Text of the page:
If you thought the government-backed digital currency will be a sovereign-backed replacement to the bitcoins of the world, you might end up disappointed. The Reserve Bank of India-backed digital currency that was announced by finance minister Nirmala Sitharaman in the Union Budget 2022-23 will be more like a digital wallet with the RBI guarantee.
“It is closer to a digital wallet than a bitcoin, Ethereum or all of that. When we say it is a digital asset, the two are not interchangeably used. It is not something that will trade or appreciate in value or fall in value. It will be like Paytm, for example. Instead of putting Rs 10,000 in Paytm and using it to pay various merchants, you will be holding Rs 10,000 worth of RBI digital currency in your phone,” a senior government official, who did not wish to be quoted, said.
The RBI-backed digital currency will work like any other digital wallet. A holder of those currencies can use it in a shop to purchase what they want. The differentiation though is that a shopkeeper could choose not to accept payments through a private wallet, but nobody will be able to refuse the RBI-backed coins, the official explained.
“Here is the implication: if the digital currency is made a legal tender, a merchant cannot say that they will not accept this. If you want to buy chocolate, say, in a Kirana shop, you can use this digital currency. Now, some shopkeepers say that ‘I do not use Paytm and only accept PhonePe’, say. But, here, they cannot say that they do not accept this [RBI currency],” the official said.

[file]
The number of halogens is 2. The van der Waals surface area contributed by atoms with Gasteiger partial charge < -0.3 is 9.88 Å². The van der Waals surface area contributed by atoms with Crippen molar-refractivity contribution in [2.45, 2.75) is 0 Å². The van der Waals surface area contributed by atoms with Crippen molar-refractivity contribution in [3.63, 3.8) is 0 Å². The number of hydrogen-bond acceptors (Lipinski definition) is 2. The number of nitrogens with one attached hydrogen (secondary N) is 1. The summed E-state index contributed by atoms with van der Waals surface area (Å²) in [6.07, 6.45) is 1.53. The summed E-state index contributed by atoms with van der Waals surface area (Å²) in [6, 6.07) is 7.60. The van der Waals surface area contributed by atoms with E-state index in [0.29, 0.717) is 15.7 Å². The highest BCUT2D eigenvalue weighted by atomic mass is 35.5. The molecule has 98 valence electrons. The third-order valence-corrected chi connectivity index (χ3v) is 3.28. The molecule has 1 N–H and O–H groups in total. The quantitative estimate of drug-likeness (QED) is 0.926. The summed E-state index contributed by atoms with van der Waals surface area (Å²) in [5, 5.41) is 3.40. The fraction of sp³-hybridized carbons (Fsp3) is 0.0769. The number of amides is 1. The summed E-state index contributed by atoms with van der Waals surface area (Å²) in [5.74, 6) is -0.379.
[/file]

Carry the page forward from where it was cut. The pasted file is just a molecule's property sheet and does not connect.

Unlike other wallets, since the government digital currency will be based on blockchain, it will be traceable. “The [concerned] government department will be able to trace every movement of that currency to see where that currency is travelling and how,” the official said.
The official also said that it is not clear yet if the consumer will show interest in such an offering, given that the market already has other established players. “I am not sure honestly. If you ask me, I really do not think that there will be much of it. Only in companies like Paytm, there is a small risk that if it goes bust, my money goes. Here that will not be the case. But, I am not sure whether that alone is enough to create consumer demand. It is definitely not a substitute for Bitcoin, Ethereum or any other cryptocurrency, or NFTs. It will not be a value-changing asset,” the official said.
Finance minister Nirmala Sitharaman had said in the budget speech that the digital rupee, the name of the Central Bank Digital Currency (CBDC) in India, will be introduced using blockchain and other technologies. She added that the RBI will issue it in 2022-23. “Introduction of Central Bank Digital Currency (CBDC) will give a big boost to the digital economy. Digital currency will also lead to a more efficient and cheaper currency management system,” she had said.
The CBDC refers to the digital form of a country’s fiat currency, which is issued by the central bank of the country. Though it is in digital form, it can be exchanged with the fiat currency of the country. The CBDC is seen as a liability of the central bank.